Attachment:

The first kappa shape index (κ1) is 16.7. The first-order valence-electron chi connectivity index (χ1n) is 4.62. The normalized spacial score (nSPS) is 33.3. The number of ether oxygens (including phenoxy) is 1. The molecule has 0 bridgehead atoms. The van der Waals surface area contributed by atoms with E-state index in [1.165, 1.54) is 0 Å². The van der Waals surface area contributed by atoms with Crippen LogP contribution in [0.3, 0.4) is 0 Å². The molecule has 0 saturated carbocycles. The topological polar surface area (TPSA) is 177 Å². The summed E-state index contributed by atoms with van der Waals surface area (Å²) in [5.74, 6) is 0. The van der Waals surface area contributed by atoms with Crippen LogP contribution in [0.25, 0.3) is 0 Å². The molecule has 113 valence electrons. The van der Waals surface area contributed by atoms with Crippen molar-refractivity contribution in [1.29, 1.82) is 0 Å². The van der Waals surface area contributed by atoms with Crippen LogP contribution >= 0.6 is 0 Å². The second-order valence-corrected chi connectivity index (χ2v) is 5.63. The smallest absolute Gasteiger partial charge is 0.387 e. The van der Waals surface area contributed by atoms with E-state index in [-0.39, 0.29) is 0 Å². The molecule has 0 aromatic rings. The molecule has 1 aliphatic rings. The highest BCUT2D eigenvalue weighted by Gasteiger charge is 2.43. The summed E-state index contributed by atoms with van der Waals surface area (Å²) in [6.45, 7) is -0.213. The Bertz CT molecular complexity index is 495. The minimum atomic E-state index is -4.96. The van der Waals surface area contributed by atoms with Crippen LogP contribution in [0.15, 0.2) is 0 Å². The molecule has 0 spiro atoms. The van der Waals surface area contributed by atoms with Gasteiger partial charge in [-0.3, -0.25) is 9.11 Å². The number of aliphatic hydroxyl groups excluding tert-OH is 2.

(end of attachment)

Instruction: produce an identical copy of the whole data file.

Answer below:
The first kappa shape index (κ1) is 16.7. The first-order valence-electron chi connectivity index (χ1n) is 4.62. The normalized spacial score (nSPS) is 33.3. The number of ether oxygens (including phenoxy) is 1. The molecule has 0 bridgehead atoms. The van der Waals surface area contributed by atoms with E-state index in [1.165, 1.54) is 0 Å². The van der Waals surface area contributed by atoms with Crippen LogP contribution in [0.3, 0.4) is 0 Å². The molecule has 0 saturated carbocycles. The topological polar surface area (TPSA) is 177 Å². The summed E-state index contributed by atoms with van der Waals surface area (Å²) in [5.74, 6) is 0. The van der Waals surface area contributed by atoms with Crippen LogP contribution in [0.25, 0.3) is 0 Å². The molecule has 113 valence electrons. The van der Waals surface area contributed by atoms with Crippen molar-refractivity contribution in [1.29, 1.82) is 0 Å². The van der Waals surface area contributed by atoms with Crippen LogP contribution >= 0.6 is 0 Å². The second-order valence-corrected chi connectivity index (χ2v) is 5.63. The smallest absolute Gasteiger partial charge is 0.387 e. The van der Waals surface area contributed by atoms with E-state index in [-0.39, 0.29) is 0 Å². The molecule has 0 aromatic rings. The molecule has 1 aliphatic rings. The highest BCUT2D eigenvalue weighted by Gasteiger charge is 2.43. The summed E-state index contributed by atoms with van der Waals surface area (Å²) in [6.45, 7) is -0.213. The Bertz CT molecular complexity index is 495. The minimum atomic E-state index is -4.96. The van der Waals surface area contributed by atoms with Crippen LogP contribution in [0.15, 0.2) is 0 Å². The molecule has 0 spiro atoms. The van der Waals surface area contributed by atoms with Gasteiger partial charge in [-0.3, -0.25) is 9.11 Å². The number of aliphatic hydroxyl groups excluding tert-OH is 2.